Get to know: Laurie Ewert-Krocker

Laurie Ewert-Krocker Trainer for the SMTC AMI Montessori Introduction to Adolescents 12-18 CertificateWhen and with which trainer did you do your original 6-12 training?

Kay Baker was officially my 6-12 trainer, but I took a three-summer course (1994-1996) that brought many 6-12 trainers together for a collaborative experience—and I am so grateful for the combined expertise of Greg MacDonald, Peter Gebhardt-Seele, Jean Miller, and Jenny Hoglund. I also trained at the 3-6 level under Hildegard Solzbacher and Joen Bettmann.

How did you arrive at the decision to become an AMI trainer?

I contributed to the AMI-NAMTA Orientation to Adolescent Studies for 16 years as a presenter and then a Course Director. As the 12-18 work began to transition to a full AMI diploma level, becoming a trainer was the logical step to helping the work move forward and to developing  the expertise needed to support schools and practitioners who are called to serve adolescents.


What training are you currently delivering?

I am currently directing an AMI 12-18 Diploma Course.


When not delivering training, what other parts of the trainer role do you get involved with?

I organize and offer workshops like the AMI Introduction to Adolescence, the AMI 12-18 Orientation, as well as webinars and professional gatherings for Montessori practitioners who work with adolescents.


What do you most enjoy about the training process?

Montessori offers such an inspiring vision for what’s possible in supporting the development of children and adolescents. What I love about working with adults is helping them to see how that vision can translate into the place and community where they live and work.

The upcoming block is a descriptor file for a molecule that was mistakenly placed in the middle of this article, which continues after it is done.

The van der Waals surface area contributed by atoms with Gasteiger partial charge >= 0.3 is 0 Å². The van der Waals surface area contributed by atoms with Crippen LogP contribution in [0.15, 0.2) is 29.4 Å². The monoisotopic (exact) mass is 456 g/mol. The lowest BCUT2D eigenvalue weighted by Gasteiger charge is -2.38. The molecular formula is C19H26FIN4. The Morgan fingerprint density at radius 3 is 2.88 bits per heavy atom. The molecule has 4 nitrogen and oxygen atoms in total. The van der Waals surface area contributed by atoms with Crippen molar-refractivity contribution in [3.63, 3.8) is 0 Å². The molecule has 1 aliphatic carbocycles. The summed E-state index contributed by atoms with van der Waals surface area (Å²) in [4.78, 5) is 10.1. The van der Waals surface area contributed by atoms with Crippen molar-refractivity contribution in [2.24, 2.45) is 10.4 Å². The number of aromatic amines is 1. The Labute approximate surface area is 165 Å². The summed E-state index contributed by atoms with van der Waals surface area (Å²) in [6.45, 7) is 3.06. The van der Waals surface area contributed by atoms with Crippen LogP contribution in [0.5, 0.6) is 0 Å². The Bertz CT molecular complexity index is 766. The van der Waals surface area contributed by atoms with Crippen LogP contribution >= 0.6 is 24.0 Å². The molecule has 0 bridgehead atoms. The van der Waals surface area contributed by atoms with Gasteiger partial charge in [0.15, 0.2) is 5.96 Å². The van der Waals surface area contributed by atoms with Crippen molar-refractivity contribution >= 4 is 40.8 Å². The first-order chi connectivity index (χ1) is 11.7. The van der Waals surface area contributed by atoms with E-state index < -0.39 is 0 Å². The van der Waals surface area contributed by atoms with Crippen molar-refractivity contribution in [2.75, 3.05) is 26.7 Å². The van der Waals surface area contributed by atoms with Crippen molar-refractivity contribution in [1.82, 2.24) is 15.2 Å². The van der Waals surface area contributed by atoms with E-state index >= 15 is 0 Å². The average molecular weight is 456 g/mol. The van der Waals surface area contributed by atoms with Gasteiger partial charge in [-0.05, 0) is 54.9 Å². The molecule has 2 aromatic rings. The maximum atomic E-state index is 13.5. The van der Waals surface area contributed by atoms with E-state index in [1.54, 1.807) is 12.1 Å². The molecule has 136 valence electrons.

What are some of the challenges you have faced in being a trainer?

My challenge as a new trainer has been–being a new trainer! Committing to delivering courses and workshops that meet the high standards of AMI for authentic Montessori is an honour and a call to deepen my work in every way. Adolescents need this work, and practitioners need the work to be principled and effective.


What are you most looking forward to in your training work throughout the year?

The privilege of meeting and working with people from all over the world in online courses and workshops has been delightful and inspiring; however, my heart and passion lie in living the experience of social organization and genuine community in person with diploma course students. There is inevitably an “Ah-Ha!” effect when the course students live, work, and study together as adolescents do in a Montessori environment for 12-18-year-olds. That revelation never loses its power for me.


What words of advice can you offer anyone considering studying for an AMI 12-18 Diploma?

The work of training in an AMI course aims at nothing short of the “transformation of the adult.” One must be prepared to be challenged in their thinking and their expectations about what education looks like for adolescents. Study, observation, experience, debate, research, experimentation, problem-solving, living in community—one is invited to engage in all of these ways of learning and relearning during an AMI 12-18 diploma course. One can expect to work hard toward “transformation”; at the same time, authentic growth, engagement, energy for new ways of being, a drive for creative endeavours, and passion for positive change is exactly what the adolescent has to offer us and our hope for the future when we shift our lens to a Montessori way of aiding life.


What words of advice can you offer anyone considering applying for the AMI Training of Trainers program?

Becoming a trainer invites a deepening of study and understanding of human development and a call to analyse and integrate the principles and practices of Montessori work—which turns out to be a lifelong work. It engages an ongoing personal and professional transformation necessary to coach and support adults in their learning process. It requires coming to understand authentic leadership and dynamic collaboration with diploma course students as both colleagues and mentees.  Becoming a trainer is not about gaining authority. It is about serving the adults who aid the life of the children.